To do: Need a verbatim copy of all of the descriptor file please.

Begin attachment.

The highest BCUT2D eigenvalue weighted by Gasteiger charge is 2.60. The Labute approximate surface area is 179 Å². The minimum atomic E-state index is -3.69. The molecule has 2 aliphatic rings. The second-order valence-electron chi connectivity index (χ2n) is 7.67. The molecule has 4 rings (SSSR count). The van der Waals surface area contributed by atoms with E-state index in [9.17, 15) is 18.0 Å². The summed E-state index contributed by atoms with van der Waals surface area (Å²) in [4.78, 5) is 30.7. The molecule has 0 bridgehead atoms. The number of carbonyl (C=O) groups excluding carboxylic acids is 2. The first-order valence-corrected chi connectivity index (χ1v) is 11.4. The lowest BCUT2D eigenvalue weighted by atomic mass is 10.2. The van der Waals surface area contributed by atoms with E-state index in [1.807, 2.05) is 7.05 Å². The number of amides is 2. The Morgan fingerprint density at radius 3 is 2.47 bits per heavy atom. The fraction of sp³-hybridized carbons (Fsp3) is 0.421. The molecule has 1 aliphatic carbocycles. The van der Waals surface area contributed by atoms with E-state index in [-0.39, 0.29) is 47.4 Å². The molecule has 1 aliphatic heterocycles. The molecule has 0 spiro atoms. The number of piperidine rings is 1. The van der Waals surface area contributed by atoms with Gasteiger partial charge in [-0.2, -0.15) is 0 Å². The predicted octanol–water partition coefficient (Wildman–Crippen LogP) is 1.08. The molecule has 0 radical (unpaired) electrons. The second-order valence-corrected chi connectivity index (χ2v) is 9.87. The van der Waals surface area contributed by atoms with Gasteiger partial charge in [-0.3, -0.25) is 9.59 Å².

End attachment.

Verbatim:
The highest BCUT2D eigenvalue weighted by Gasteiger charge is 2.60. The Labute approximate surface area is 179 Å². The minimum atomic E-state index is -3.69. The molecule has 2 aliphatic rings. The second-order valence-electron chi connectivity index (χ2n) is 7.67. The molecule has 4 rings (SSSR count). The van der Waals surface area contributed by atoms with E-state index in [9.17, 15) is 18.0 Å². The summed E-state index contributed by atoms with van der Waals surface area (Å²) in [4.78, 5) is 30.7. The molecule has 0 bridgehead atoms. The number of carbonyl (C=O) groups excluding carboxylic acids is 2. The first-order valence-corrected chi connectivity index (χ1v) is 11.4. The lowest BCUT2D eigenvalue weighted by atomic mass is 10.2. The van der Waals surface area contributed by atoms with E-state index in [1.807, 2.05) is 7.05 Å². The number of amides is 2. The Morgan fingerprint density at radius 3 is 2.47 bits per heavy atom. The fraction of sp³-hybridized carbons (Fsp3) is 0.421. The molecule has 1 aliphatic carbocycles. The van der Waals surface area contributed by atoms with E-state index in [-0.39, 0.29) is 47.4 Å². The molecule has 1 aliphatic heterocycles. The molecule has 0 spiro atoms. The number of piperidine rings is 1. The van der Waals surface area contributed by atoms with Gasteiger partial charge in [-0.2, -0.15) is 0 Å². The predicted octanol–water partition coefficient (Wildman–Crippen LogP) is 1.08. The molecule has 0 radical (unpaired) electrons. The second-order valence-corrected chi connectivity index (χ2v) is 9.87. The van der Waals surface area contributed by atoms with Gasteiger partial charge in [-0.3, -0.25) is 9.59 Å².